Is there still shelf life in Asda?

Bigger - and cheaper - has been better so far. But the chain's growth strategy may have its limits
ASDA has just opened an out-of-town shopping centre in the delightful- sounding Manchester suburb of Dumplington. As the unfortunate name might suggest, the new store - one of six Asda plans to open this year - lies within sniffing distance of the local sewerage works.

For all the olfactory distractions, Dumplington was packed last Saturday evening. Friendly staff were on hand to help lost customers locate the lamb chops and loaves of bread. Alas, the superstore had run out of such basics as mushrooms, garlic and pints of fresh milk.

Teething problems with suppliers perhaps; the result of booming business, maybe. Either way, the shortages indicated that for all Asda's pretensions to be different from its rivals, all supermarkets can suffer from the same familiar ailments.

One area where Leeds-based Asda does stand out, however, is in terms of share price performance. Investors brave enough to back Archie Norman when he joined as chief executive from Kingfisher almost four years ago have been amply rewarded. From a low of 22p three years ago, the shares have soared to 109p. But after such a strong run, the turnaround story may now be in the price.

A cautious stance on the shares is not to deny the Asda success story. Pre-tax profits of pounds 246m in the year to April 1995 represented a three- fold increase in just three years. The 8.4 per cent rise in like-for-like sales last year was the best in the food retailing sector, justifying Mr Norman's strategy of going back to Asda's roots by competing on price in a low-inflation climate and chasing market share at the expense of margins.

Shopping-basket surveys regularly show that Asda is cheaper than J Sainsbury and Tesco - the retailers Asda most likes to be compared with.

Asda's adoption of the unfashionable philosophy that big is beautiful has also paid off. Its stores cover an average of 40,000 square feet - more than half as much again as Tesco and Sainsbury. The extra space allows Asda to offer a wider range of goods, and over the next three years, higher- margin areas such as fresh food, own-label and non-food items, including clothes, books and toys, will be added. Further gains should come as more stores are refurbished and computer systems are introduced.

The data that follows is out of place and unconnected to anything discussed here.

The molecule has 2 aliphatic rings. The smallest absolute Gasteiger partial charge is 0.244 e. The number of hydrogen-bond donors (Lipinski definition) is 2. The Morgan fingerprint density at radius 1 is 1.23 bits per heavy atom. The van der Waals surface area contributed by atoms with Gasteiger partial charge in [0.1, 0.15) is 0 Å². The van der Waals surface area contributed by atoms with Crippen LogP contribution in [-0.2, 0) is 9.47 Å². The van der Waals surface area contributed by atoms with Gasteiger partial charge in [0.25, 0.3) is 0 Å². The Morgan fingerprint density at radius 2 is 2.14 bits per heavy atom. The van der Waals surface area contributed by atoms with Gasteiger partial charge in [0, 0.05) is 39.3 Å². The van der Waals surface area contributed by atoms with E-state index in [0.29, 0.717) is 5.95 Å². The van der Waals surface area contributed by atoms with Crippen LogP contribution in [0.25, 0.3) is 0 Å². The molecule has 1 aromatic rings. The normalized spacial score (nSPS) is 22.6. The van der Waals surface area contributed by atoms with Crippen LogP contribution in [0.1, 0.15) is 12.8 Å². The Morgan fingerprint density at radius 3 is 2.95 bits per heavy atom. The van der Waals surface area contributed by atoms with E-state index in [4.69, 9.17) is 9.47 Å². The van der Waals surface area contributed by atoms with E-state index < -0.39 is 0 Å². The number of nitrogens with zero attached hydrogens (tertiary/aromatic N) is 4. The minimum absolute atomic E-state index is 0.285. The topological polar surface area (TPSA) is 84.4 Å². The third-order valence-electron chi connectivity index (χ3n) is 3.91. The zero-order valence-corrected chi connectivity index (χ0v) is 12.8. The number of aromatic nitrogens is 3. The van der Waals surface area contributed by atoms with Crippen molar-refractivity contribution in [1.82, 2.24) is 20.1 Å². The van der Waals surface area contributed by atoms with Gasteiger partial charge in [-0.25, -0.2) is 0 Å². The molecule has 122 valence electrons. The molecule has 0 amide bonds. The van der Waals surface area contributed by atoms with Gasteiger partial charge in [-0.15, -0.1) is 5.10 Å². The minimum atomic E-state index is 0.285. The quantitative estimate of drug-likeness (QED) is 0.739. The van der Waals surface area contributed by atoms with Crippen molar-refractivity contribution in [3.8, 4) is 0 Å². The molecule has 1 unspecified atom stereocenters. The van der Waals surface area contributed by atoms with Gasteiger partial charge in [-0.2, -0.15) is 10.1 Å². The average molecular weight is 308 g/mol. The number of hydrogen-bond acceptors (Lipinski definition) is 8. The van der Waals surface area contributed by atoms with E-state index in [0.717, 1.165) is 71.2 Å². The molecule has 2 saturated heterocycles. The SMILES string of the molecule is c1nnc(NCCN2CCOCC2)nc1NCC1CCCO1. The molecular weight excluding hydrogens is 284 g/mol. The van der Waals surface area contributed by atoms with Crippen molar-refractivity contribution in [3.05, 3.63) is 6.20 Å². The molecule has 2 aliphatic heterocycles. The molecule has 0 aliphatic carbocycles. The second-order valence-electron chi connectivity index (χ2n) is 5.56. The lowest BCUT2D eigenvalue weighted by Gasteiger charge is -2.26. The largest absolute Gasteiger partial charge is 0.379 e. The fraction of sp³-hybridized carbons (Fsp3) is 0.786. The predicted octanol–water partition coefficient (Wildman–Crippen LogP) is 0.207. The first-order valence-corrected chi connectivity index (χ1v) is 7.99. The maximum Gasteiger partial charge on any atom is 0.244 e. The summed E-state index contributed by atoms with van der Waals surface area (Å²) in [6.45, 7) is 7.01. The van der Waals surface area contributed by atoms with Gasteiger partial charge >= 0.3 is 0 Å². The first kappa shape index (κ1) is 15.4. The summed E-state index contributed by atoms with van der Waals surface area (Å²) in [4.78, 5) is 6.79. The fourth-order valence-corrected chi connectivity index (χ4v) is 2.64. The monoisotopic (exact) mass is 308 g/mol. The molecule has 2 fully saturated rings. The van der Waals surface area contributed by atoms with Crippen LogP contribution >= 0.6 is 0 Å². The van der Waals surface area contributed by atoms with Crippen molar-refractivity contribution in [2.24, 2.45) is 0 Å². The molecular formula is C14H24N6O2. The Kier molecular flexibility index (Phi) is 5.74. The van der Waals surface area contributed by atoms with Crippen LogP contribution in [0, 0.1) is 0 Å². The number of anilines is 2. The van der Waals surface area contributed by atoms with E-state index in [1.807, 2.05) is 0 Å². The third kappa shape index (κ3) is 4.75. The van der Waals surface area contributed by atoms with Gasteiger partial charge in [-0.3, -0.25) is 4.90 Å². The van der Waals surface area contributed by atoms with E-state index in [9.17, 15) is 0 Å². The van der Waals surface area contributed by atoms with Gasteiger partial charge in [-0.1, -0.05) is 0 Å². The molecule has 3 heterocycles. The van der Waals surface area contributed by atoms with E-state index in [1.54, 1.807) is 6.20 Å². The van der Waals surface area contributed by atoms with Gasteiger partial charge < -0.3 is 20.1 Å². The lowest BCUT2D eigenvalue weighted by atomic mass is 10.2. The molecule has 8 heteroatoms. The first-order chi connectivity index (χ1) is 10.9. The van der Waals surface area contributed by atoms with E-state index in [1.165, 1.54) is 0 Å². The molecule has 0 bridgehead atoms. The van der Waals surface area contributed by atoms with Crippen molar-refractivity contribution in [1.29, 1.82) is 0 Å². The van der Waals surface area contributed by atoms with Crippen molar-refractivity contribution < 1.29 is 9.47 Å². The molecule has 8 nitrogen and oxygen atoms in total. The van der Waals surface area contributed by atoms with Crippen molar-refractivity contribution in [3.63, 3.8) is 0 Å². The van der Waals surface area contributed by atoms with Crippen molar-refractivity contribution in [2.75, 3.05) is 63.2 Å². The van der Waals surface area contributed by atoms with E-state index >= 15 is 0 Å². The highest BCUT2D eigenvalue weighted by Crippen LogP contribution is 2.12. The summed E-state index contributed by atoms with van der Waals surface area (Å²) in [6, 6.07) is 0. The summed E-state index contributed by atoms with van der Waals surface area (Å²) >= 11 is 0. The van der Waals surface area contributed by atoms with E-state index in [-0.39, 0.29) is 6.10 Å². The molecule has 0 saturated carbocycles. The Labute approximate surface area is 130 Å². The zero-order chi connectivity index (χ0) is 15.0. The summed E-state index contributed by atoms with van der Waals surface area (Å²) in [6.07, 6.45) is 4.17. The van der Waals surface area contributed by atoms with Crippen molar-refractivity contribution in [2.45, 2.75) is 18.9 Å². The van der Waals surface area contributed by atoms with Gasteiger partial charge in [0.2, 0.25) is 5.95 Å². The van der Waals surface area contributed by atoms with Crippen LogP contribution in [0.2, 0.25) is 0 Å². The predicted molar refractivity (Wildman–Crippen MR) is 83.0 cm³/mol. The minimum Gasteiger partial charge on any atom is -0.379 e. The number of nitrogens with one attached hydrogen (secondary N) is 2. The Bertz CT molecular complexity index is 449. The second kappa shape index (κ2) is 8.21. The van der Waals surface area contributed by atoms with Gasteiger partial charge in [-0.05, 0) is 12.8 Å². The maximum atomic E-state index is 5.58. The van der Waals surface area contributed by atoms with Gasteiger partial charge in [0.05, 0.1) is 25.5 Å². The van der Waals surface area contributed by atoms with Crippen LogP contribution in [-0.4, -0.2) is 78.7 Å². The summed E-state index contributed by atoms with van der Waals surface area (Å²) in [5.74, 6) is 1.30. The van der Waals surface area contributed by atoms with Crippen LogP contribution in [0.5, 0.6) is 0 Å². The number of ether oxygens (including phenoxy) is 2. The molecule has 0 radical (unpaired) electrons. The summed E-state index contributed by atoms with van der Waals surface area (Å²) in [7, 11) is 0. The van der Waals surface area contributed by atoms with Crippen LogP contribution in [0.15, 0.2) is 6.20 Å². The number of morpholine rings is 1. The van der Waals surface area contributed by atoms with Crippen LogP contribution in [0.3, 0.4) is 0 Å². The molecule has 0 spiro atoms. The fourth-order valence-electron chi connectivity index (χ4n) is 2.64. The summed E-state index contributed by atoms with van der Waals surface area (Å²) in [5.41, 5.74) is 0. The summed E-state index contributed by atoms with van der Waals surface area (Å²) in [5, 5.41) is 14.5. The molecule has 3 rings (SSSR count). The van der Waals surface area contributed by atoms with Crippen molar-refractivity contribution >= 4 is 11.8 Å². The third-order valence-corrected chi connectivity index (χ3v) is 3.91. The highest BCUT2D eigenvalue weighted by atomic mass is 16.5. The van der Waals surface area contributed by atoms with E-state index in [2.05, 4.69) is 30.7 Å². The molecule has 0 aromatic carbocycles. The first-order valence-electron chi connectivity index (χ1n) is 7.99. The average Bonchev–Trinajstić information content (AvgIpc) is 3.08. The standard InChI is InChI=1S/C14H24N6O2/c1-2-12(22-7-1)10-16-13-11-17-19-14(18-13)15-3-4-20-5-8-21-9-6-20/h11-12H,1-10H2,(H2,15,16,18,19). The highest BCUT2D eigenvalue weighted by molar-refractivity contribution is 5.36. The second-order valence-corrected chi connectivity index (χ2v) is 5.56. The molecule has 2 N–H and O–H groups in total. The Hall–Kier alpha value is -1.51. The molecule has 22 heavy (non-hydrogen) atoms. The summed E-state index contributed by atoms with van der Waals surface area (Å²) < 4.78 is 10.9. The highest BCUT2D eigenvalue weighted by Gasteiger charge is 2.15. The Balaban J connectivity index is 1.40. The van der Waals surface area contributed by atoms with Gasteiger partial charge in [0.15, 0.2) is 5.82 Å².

With hindsight, Asda's approach of offering low prices and a broader product range was perfectly timed and ideally pitched to see off the threat from the discount stores. In this sense, investors were right to buy the shares ahead of other superstores as the sector returned to favour during the past year. The question now is , how much more growth can be squeezed out of the existing format?

Bulls of the stock argue any sign of trading up in a more benign retail climate should benefit Asda, because it is expanding its range most rapidly. Profits, therefore, are most geared to any increase in sales. Growth should also come as Asda increases the ratio of sales per square foot - the lowest in the sector.

But critics argue that Asda's absence from city centres means that the company will find it difficult to lure better-off and, therefore, higher- spending shoppers away from accessible urban locations such as the Tesco Metro stores.

Nor is it clear whether loyal customers will make the cultural leap of associating out-of-town shopping centres with department stores of old, where just about everything can be bought under one roof.

There are also fears that Asda might embark on the acquisition trail to keep growth going.

Although a bid for its local rival, Wm Morrison, might run into monopoly problems, some of the Somerfield estate, which takes in the old Gateway stores, cannot be ruled out.

Asda's recent decision to buy out British Aerospace from its Burwood House retail property joint venture adds around pounds 350m of borrowings to the balance sheet. But taking on debt is unlikely to hinder any expansion plans, as gearing is still low at about 20 per cent of shareholders' funds, and Asda is generating pots of cash.

These strategic uncertainties should make investors pause before pushing the shares any higher. Certainly, the 14 per cent premium to the market is becoming increasingly hard to justify now that the recovery story looks played out. Perhaps the best option is to pocket the difference and bag some profits.

Asda Share price 109p Prospective yield 2.9% Prospective price-earnings ratio 16 Dividend cover 2.7

1994 1995 1996*

Sales pounds 4.88bn pounds 5.29bn pounds 5.68bn Pre-tax profits pounds 183m pounds 246m pounds 282m Earnings per share 4.4p 5.9p 6.7p Dividend per share 1.8p 2.2p 2.5p * Panmure Gordon estimates

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